• Fri
  • Apr 18, 2014
  • Updated: 1:38am
As I see it
PUBLISHED : Friday, 10 May, 2013, 6:15pm
UPDATED : Friday, 10 May, 2013, 6:17pm

Movie Review: Iron Man 3

BIO

Born in Hong Kong, Jason is a globe-trotter who spent his entire adult life in Europe, the United States and Canada before settling back in his birthplace to rediscover his roots. He is a full-time lawyer and a freelance writer who raves and rants about Hong Kong and its people. Jason is the bestselling author of HONG KONG State of Mind and No City for Slow Men. Follow him on Twitter @jasonyng.
 

If by now you still haven’t watched Iron Man 3 or need to read a review to convince you to, then you are probably not a superhero fan and can't tell the Green Lantern from the Green Hornet. Chances are you haven’t watched the first two Iron Man movies or The Avengers. That means you haven't witnessed the way Robert Downey Jr, who plays motormouth, billionaire, playboy Tony Stark, delivers zinger after zinger with deadpan perfection and carries an entire movie from start to finish. You have been missing out.

Iron Man 3 is a cinematic treat. By itself, the movie doesn't hold a candle to the triumphant Avengers or any of Christopher Nolan's apocalyptic Batman films. But viewed as part of the trilogy, it is light-hearted, good-natured and, despite franchise fatigue, still makes for a great Friday night entertainment.

Second-time director Shane Black is responsible for the box office dud Kiss Kiss Bang Bang in 2005 and is better known for writing all four Lethal Weapon movies. In Iron Man 3, Shane plays it safe and sticks to the same formula that has worked well for the first two installments: punchy one-liners, spectacular fight scenes and the determination to not take itself too seriously. Above all, Shane relies on Robert Downey Jr, who plays his role with such effortlessness that the director simply steps back and lets him do his thing.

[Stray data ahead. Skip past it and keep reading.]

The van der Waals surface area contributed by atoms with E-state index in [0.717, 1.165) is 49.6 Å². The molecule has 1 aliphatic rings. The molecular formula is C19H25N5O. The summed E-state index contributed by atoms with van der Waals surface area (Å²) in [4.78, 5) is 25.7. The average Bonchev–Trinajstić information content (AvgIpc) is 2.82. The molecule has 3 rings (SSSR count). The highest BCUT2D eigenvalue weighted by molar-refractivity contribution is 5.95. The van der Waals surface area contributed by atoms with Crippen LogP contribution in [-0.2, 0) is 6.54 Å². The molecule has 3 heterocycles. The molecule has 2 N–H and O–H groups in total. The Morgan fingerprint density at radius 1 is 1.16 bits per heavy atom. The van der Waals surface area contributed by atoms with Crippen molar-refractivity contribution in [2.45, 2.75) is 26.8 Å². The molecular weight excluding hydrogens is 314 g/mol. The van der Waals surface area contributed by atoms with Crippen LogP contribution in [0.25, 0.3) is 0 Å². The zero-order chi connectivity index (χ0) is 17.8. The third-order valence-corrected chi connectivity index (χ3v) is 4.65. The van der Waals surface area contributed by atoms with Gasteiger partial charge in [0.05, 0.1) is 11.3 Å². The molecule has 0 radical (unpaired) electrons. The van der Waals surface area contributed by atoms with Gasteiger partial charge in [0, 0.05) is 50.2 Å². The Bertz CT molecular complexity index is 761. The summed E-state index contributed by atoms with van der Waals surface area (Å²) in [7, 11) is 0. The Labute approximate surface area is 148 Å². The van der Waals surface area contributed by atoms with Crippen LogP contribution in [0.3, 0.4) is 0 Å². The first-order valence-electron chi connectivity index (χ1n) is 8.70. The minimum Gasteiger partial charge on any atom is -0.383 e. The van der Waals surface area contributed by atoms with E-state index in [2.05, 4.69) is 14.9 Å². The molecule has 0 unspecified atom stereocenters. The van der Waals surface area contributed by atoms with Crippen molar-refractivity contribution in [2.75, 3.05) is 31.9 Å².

Shane also enlists an all-star supporting cast. Rebecca Hall, who plays a prudish intellectual in Woody Allen’s Vicky Christina Barcelona, is botanist Maya Hansen. Guy Pearce, best known for his cult hit Memento, is geneticist Aldrich Killian. Then there is Ben Kinsley (Gandhi, Hugo), who plays a super-villain called the Mandarin with great theatrical flair. The Anglo-Indian veteran actor steals the show despite Downey's dominating presence. To boost ticket sales in China, the film’s producers initially enlisted A-list stars Andy Lau and Fan Bingbing. Whereas Lau reportedly turned down the offer because he found his character too “dispensable”, Fan took the part but appears only in the film’s Mainland version.

Iron Man 3 gets off on a sluggish start. Tony Stark’s sidekick Happy Hogan, played by actor-director Jon Favreau, takes up too much screen time in the first half-hour, as his tiresome bantering with Stark drags on. It is perhaps part tribute and part appeasement to Favreau, who directed the first two Iron Man movies but was dropped after Disney took over the series from Paramount Pictures.

The pace picks up quickly, however, with the emergence of the Mandarin who looks like Osama Bin Laden in a Qing dynasty court dress. He is Fu Manchu meets Ming the Merciless, a caricature Star Trek villain that verges on the offensive. There are other cringe-worthy moments too. One of the attacks plotted by the Mandarin has pedestrians blown to pieces outside the TCL Chinese Theatre, a scene that evokes gruesome images from the Boston Marathon bombings. Alright, so the movie was shot months before the Boston attacks and the director couldn't possibly have seen that coming. Superhero fans would have let that one slide.

The Mandarin’s war chest consists of an army of genetically-altered Frankenstein fighters, thanks to an invention called the Extremis (an apt name for a party drug). Their bodies generate superheat that can burn through even Iron Man's armour. When they attack with bone-crushing strength, they bend their heads slowly to the side, harking back to Kristanna Loken's T-X character in Terminator 3.

The large action set-pieces  of which there are many  are as thrilling as theme park rides. They culminate in an epic finale that does not disappoint Iron Man fans. For non-fans, however, the fight sequences can be noisy and confusing and the story implausible. The bad guys, sophisticated enough to hack into government computers and plot meticulous attacks on a global scale, crumble too easily in the last 15 minutes of the film. And the way Extremis alters the human DNA and how easily the genetic changes can be undone all seem a bit far-fetched. But if you are thinking about plot holes, you are probably not watching the film properly.

So to all of you superhero sceptics out there, go and watch the first two Iron Man movies at home and catch the latest instalment on the big screen while it's still playing in cinemas.

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